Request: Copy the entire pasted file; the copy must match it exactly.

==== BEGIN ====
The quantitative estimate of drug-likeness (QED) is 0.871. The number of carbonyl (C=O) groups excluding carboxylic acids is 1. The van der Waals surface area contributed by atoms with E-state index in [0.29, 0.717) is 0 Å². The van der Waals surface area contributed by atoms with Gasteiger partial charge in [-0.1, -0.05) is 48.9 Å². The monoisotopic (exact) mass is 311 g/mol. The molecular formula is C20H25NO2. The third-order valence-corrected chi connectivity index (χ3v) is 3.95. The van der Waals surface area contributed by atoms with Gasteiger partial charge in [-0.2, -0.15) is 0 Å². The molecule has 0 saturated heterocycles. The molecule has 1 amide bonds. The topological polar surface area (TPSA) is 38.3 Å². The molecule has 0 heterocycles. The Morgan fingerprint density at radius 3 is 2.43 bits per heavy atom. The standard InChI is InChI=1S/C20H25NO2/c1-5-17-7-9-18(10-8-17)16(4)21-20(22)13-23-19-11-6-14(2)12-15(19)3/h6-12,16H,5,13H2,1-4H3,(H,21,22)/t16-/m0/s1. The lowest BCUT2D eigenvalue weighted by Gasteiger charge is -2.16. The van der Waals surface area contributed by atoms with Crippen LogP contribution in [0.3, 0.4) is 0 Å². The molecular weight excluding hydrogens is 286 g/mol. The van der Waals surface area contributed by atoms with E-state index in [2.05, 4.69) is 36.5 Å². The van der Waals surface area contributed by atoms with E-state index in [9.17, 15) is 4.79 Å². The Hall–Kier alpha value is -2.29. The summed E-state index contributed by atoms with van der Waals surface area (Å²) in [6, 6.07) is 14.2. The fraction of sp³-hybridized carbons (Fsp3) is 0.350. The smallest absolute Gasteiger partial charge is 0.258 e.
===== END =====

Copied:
The quantitative estimate of drug-likeness (QED) is 0.871. The number of carbonyl (C=O) groups excluding carboxylic acids is 1. The van der Waals surface area contributed by atoms with E-state index in [0.29, 0.717) is 0 Å². The van der Waals surface area contributed by atoms with Gasteiger partial charge in [-0.1, -0.05) is 48.9 Å². The monoisotopic (exact) mass is 311 g/mol. The molecular formula is C20H25NO2. The third-order valence-corrected chi connectivity index (χ3v) is 3.95. The van der Waals surface area contributed by atoms with Gasteiger partial charge in [-0.2, -0.15) is 0 Å². The molecule has 0 saturated heterocycles. The molecule has 1 amide bonds. The topological polar surface area (TPSA) is 38.3 Å². The molecule has 0 heterocycles. The Morgan fingerprint density at radius 3 is 2.43 bits per heavy atom. The standard InChI is InChI=1S/C20H25NO2/c1-5-17-7-9-18(10-8-17)16(4)21-20(22)13-23-19-11-6-14(2)12-15(19)3/h6-12,16H,5,13H2,1-4H3,(H,21,22)/t16-/m0/s1. The lowest BCUT2D eigenvalue weighted by Gasteiger charge is -2.16. The van der Waals surface area contributed by atoms with Crippen LogP contribution in [0.3, 0.4) is 0 Å². The molecular weight excluding hydrogens is 286 g/mol. The van der Waals surface area contributed by atoms with E-state index in [2.05, 4.69) is 36.5 Å². The van der Waals surface area contributed by atoms with E-state index in [9.17, 15) is 4.79 Å². The Hall–Kier alpha value is -2.29. The summed E-state index contributed by atoms with van der Waals surface area (Å²) in [6, 6.07) is 14.2. The fraction of sp³-hybridized carbons (Fsp3) is 0.350. The smallest absolute Gasteiger partial charge is 0.258 e.